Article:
Tin Cans and More

I think historic archaeological sites and artifacts sometimes get a bad rap for not being as interesting or fun for archaeologists to record and it can be difficult to explain to non-archaeologists the importance of protecting a pile of tin cans. I’m not talking about the large-scale heritage sites like Mount Vernon or a wooden fort, but piles of tin cans and other historic rubbish piles. While surveying, I have been guilty of being like, “ugh, another hole-in-top can. Break out gps.” At times, I have to remind myself the importance of recording the past, no matter the date. Where I’ve done most of my work in the southwest, isolated artifacts and dumps can tell us so much about how people lived during the 19th and 20th centuries. And there is so much more than just tin cans—there are beautiful amethyst and aqua glass, fragments of leather shoes, and so on, to discover. In different parts of the United States, amazing historic artifacts have been recovered from the 16th and 17th centuries, such as metal fragments of armor along the Santa Fe Trail. And, then there are all of the unique post-contact artifacts of various Native American groups, such as metal projectile points. So, in a nutshell, historic archaeology can be pretty fascinating.

Please note: it is both unethical and illegal to remove any kind of artifact—prehistoric or historic—from archaeological sites on public lands. It doesn’t matter how nice you think that historic bottle would look on your desk. Leave it!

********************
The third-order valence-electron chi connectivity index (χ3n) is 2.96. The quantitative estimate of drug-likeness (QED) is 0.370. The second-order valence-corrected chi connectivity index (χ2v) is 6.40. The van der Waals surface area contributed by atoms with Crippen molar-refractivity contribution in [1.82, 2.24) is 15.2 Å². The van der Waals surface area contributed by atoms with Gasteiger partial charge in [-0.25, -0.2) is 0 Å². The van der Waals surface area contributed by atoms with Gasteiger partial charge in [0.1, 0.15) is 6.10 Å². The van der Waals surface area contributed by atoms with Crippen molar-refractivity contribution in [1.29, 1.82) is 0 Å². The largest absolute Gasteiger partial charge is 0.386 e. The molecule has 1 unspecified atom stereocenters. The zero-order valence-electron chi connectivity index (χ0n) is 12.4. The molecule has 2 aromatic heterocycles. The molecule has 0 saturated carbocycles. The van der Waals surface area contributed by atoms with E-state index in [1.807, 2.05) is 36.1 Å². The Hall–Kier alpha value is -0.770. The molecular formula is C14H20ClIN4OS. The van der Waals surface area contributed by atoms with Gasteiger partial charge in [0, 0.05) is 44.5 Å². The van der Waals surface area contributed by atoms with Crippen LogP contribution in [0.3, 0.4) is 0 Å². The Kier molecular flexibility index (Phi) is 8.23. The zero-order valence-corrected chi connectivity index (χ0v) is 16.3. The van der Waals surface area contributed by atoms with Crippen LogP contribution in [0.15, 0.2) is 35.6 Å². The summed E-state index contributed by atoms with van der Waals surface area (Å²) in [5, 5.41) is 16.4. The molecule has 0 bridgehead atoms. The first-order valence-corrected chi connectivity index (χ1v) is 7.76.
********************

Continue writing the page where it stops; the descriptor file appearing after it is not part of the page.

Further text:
For type guides on historic artifacts, visit:

-The Society for Historical Archaeology: https://sha.org/resources/20th-century-artifacts/

Women in Archaeology Podscast: ‘Gender’ Artifacts – Episode 29

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An episode I recorded with the rest of the Women in Archaeology Podcast group back in August, which can be found on the Archaeology Podcast Network.  On this episode, the hosts discuss why we view some artifacts as being intrinsically gendered. Specifically looking at why weapons are male and sewing implements are female and how our modern biases affect our views of the past.

Trowel Tales: Favorites in Archaeology

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Check out my newest episode of Trowel Tales.  Episode Summary: On this episode, we’re keeping things lighthearted. Listen to archaeologists’ favorite artifacts, archaeological sites, places, and experiences in the field and how hard it can be to choose just one. For a lot of archaeologists, it’s not just about the stuff. It boils down to the love of discovery and recording the past for future generations.

Lithic Series, Part 5: Impact Fracture

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I’m sure you’ve been just pining to know all about impact fractures and be provided with a somewhat humorous depiction of this occurrence.  So, while surveying, I’ve found a lot of broken projectile points in the field, which are then discarded since they can’t be fashioned into a new point.  Some of the points broke upon impact with the target, still showing how the tool literally fractured into two or more fragments.  Exciting Stuff.